Does the Third World still exist? In its poverty and underdevelopment more than ever; in its “nonalignment” less and less. Most of Asia has already been divided into Soviet, American, and Chinese spheres of influence. The end of the war in Vietnam seems, at least temporarily, to have stabilized ideological frontiers and reinforced within each satellite country the power of the national party leaders. The war, sometimes open and sometimes covert, between Vietnamese and Cambodians is to a considerable extent a bloody translation of the Soviet-Chinese rivalry for domination of Southeast Asia. The great powers have largely abandoned even the pretense of morally justifying their actions: now anything goes that advances their interests at their rivals’ expense. And in this game, any regime, no matter how monstrous, can find a protector. China has its Cambodia, the USSR its Uganda, the United States its Chile. In these conditions Carter’s rather vain and timid efforts to limit the barbarity of the nations in his camp may strike us as a kind of unconscious diplomacy. But they deserve to be encouraged rather than scorned or mocked.

Never has the criminal aspect of relations between states and peoples—an aspect that is magnified by the diffusion of information and is unaffected by ideology—seemed so prevailing a norm. Never has the play of the great powers—the management of alliances and conflicts—been conducted with such cynicism about neutrality and such indifference to the suppression of individuals. “Look out for your hordes and we’ll look out for ours”: the words of the Austrian minister to his Hungarian counterpart in Franz Joseph’s empire continue to apply to the division of the world among the great powers.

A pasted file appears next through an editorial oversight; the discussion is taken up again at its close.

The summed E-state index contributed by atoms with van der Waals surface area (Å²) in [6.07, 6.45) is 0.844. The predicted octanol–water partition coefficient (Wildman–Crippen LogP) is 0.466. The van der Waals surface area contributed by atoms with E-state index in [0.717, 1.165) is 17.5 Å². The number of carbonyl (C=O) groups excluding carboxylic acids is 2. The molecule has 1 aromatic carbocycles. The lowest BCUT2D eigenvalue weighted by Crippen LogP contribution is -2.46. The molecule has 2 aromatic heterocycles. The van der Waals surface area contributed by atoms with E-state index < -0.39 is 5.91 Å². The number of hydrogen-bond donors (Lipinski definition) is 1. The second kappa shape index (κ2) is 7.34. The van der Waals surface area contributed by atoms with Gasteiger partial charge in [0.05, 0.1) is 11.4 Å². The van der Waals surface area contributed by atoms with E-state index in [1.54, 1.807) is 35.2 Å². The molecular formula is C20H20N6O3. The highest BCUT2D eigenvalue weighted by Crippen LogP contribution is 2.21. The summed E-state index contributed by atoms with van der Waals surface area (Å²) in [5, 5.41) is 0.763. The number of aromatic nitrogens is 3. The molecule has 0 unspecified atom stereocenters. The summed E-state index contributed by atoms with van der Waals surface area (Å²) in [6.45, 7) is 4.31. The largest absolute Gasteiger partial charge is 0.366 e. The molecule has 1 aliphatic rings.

Now that Africa has entered the storm zone, its internal political and social conflicts are largely overshadowed by the politics of the great powers. The few years of relative national autonomy that followed decolonization are, for the weaker and more artificial of these new countries, now little more than a memory. The reversal of alliances in Ethiopia and Somalia, and the strange coalitions now being formed, underline the absurdity of trying to apply ideological criteria imported from the West to the countries of Africa. A year ago the revolt of the Eritrean rebels against Ethiopian domination was said to be a “just” cause. Are we now, after a year of shifting alliances, to think it has become “reactionary”?

Still, many in Europe and elsewhere continue to look to the Third World to redeem their lost illusions. The image of the Soviet Union has been so devalued, even in the eyes of European Communists themselves, that it has become a kind of negative example—the incarnation of lies and oppression. But the USSR continues to figure—often understandably—as a model for the progressive nations of Africa. Grappling with the aftermath of colonialism, or with new forms of post-colonial oppression supported by the West, African political movements committed to social or ethnic revolt turn naturally toward the USSR: the enemies of one’s enemies are seen as one’s friends. And of course Moscow also profits as the influence of the West is weakened and new spheres of influence take shape.